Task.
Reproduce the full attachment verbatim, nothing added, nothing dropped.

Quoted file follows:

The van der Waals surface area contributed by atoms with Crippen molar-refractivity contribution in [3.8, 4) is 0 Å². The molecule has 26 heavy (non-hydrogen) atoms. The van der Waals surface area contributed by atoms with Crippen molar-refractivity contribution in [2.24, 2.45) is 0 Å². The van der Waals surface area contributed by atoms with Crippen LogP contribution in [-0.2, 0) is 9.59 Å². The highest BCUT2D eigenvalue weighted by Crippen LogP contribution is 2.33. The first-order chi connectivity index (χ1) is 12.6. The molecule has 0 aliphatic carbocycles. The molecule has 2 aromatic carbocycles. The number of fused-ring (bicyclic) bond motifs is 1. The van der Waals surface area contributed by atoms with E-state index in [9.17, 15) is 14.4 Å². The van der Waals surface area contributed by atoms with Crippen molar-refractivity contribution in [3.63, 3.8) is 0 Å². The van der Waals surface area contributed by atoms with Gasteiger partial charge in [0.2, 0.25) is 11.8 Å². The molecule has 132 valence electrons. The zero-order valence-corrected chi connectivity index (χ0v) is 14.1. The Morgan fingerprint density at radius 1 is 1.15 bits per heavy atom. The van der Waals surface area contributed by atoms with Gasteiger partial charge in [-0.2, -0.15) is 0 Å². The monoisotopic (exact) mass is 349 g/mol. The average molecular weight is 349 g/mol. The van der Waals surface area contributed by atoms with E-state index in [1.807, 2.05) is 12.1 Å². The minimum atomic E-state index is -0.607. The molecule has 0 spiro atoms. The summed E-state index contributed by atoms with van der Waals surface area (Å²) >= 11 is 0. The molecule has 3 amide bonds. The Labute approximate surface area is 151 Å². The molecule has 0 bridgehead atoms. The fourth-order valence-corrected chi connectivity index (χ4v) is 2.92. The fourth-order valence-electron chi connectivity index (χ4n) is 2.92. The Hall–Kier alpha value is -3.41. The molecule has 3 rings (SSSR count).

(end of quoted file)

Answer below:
The van der Waals surface area contributed by atoms with Crippen molar-refractivity contribution in [3.8, 4) is 0 Å². The molecule has 26 heavy (non-hydrogen) atoms. The van der Waals surface area contributed by atoms with Crippen molar-refractivity contribution in [2.24, 2.45) is 0 Å². The van der Waals surface area contributed by atoms with Crippen LogP contribution in [-0.2, 0) is 9.59 Å². The highest BCUT2D eigenvalue weighted by Crippen LogP contribution is 2.33. The first-order chi connectivity index (χ1) is 12.6. The molecule has 0 aliphatic carbocycles. The molecule has 2 aromatic carbocycles. The number of fused-ring (bicyclic) bond motifs is 1. The van der Waals surface area contributed by atoms with E-state index in [9.17, 15) is 14.4 Å². The van der Waals surface area contributed by atoms with Crippen molar-refractivity contribution in [3.63, 3.8) is 0 Å². The van der Waals surface area contributed by atoms with Gasteiger partial charge in [0.2, 0.25) is 11.8 Å². The molecule has 132 valence electrons. The zero-order valence-corrected chi connectivity index (χ0v) is 14.1. The Morgan fingerprint density at radius 1 is 1.15 bits per heavy atom. The van der Waals surface area contributed by atoms with Gasteiger partial charge in [-0.2, -0.15) is 0 Å². The monoisotopic (exact) mass is 349 g/mol. The average molecular weight is 349 g/mol. The van der Waals surface area contributed by atoms with E-state index in [1.807, 2.05) is 12.1 Å². The minimum atomic E-state index is -0.607. The molecule has 0 spiro atoms. The summed E-state index contributed by atoms with van der Waals surface area (Å²) >= 11 is 0. The molecule has 3 amide bonds. The Labute approximate surface area is 151 Å². The molecule has 0 bridgehead atoms. The fourth-order valence-corrected chi connectivity index (χ4v) is 2.92. The fourth-order valence-electron chi connectivity index (χ4n) is 2.92. The Hall–Kier alpha value is -3.41. The molecule has 3 rings (SSSR count).